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Nevada going to pot

Roger Diez
info@nnbw.biz

As the first medical marijuana establishments come on line in Nevada, there is a great deal about their operation that is still a mystery to the general public. The legislature passed SB374 in 2013, specifying all the rules and conditions for medical marijuana establishments and the Department of Health and Human Services Division of Public and Behavioral Health was charged with implementing them. Medical marijuana has been legal in Nevada since 2001, but until now holders of the patient authorization cards had to grow their own medication.

Four different types of medical marijuana establishments are identified in SB374: cultivation facilities, production facilities, independent testing laboratories and dispensaries. Applications for certification were brisk when they began being accepted in 2014, despite the relatively high cost of applying for a $5,000 per establishment application. One-time certification fees are $3,000 for cultivation and production facilities, $5,000 for laboratories, and $30,000 for dispensaries.

In addition, there are smaller annual renewal fees. Of the 519 applications received, 372 provisional certificates were granted. Of these, 182 were for cultivation facilities, 118 for production facilities, 18 for laboratories and 55 for dispensaries. As of mid-June 2015, only 11 final certificates have been issued. Five of them are cultivation facilities with two each in Clark, Washoe and Nye counties. There are two laboratories and one dispensary each in Clark and Washoe counties.



Steve Gilbert, health program manager with the department’s division of public and behavioral health, has been in charge of the Medical Marijuana Program for about a year. Prior to that he spent three years with the program that issues the medical marijuana patient cards.

There are currently 9,345 active patient cards for medical marijuana in Nevada and an additional 633 active caregiver cards. This number is expected to rise significantly by 2020.

Gilbert said that the program’s slow growth has been due to the many moving parts of the system. The establishments not only have to abide by the many regulations imposed by the state, but must also comply with local zoning regulations, building codes and other local ordinances.



Yet there is a time limit. Provisional certificate holders have only 18 months from the date of issue to become operational.

Advertising, marketing, logos and signage must also be approved. The general rule is that the overall design of signage and logos must be “tasteful, respectful, and medically focused.” There can be no references to recreational use, no slang terms for marijuana used and no appeal to minors. All sales and marketing material must use clean, professional fonts and avoid the use of humor. The buildings that house the establishments must have the look of a pharmacy or medical office. Finally, advertising must avoid unfounded claims or promises, and must avoid using the word “cure.”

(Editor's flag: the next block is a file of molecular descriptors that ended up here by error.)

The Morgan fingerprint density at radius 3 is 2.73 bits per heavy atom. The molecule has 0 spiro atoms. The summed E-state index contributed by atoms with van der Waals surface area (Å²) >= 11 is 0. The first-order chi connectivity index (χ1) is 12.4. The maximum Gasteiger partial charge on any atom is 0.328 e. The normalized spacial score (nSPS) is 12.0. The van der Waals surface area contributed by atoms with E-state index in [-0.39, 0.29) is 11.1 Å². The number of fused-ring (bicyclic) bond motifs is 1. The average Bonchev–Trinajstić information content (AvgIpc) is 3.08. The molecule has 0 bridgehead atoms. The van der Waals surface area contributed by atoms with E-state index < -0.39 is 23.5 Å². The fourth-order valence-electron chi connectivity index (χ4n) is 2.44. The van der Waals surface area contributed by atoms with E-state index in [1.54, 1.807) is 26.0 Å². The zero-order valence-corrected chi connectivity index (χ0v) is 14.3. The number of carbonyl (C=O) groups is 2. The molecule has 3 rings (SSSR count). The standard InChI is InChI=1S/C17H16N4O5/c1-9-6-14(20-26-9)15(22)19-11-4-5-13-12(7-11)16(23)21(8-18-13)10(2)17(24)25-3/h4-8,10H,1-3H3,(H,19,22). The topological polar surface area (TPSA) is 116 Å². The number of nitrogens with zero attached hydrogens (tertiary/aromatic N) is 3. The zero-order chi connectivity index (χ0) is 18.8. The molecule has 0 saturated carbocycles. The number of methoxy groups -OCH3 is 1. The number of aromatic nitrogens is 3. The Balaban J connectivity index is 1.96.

Given the costs and regulations, it takes a brave entrepreneur to embark on such a project. But the market is there and will only get larger.

There are currently 9,345 active patient cards in Nevada and an additional 633 active caregiver cards. This number is expected to rise significantly by 2020 but the exact number is difficult to predict, according to Pam Graber, education and information officer for the Medical Marijuana Program. All medical marijuana patients must be referred by a licensed physician or osteopath and pay $100 plus printing costs for their cards.

According to Graber, the division of Public and Behavioral Health has taken great pains to ensure the purity and safety of the product that is delivered to the end user. Certified laboratories must rigorously test batches for the percentage of cannabinoids (THC, CBD, CBN) as well as the presence of pesticides, fungicides and other foreign substances. These independent testing laboratories have the authority to refuse to certify any batch that fails the established parameters. Each batch is clearly labeled, so the customers know exactly what they are getting.

Graber also noted that even when a medical marijuana establishment has jumped through all the hoops and complied with all the regulations and conditions, there are still issues, many of which are the result of the Federal Drug Enforcement Administration’s designation of marijuana as a Schedule I controlled substance.

The end result is that entities that rely on the federal government for a variety of things are reluctant to do business with a medical marijuana establishment. Perhaps the most visible of these is the banking industry. Federally-chartered banks stand to lose that status by opening an account for a medical marijuana business. Even state-chartered banks have to deal with federal entities such as the Federal Reserve System and the Federal Deposit Insurance Corporation.

Another at-risk category is the legal profession. Attorneys who practice in federal courts could lose that ability by representing a medical marijuana establishment. They could also risk federal prosecution, even though they are doing nothing illegal under Nevada state law. And in another legal twist, because bankruptcy courts operate under the federal umbrella, recent bankruptcy filings by medical marijuana establishments have been dismissed because they are considered to be in violation of the federal Controlled Substances Act.

Although applications to become a medical marijuana establishment are closed, the legislature passed SB276 this session, clarifying and spelling out how certifications may be transferred and how facilities may be relocated. So while new applications have been closed, there is still an avenue to become certified.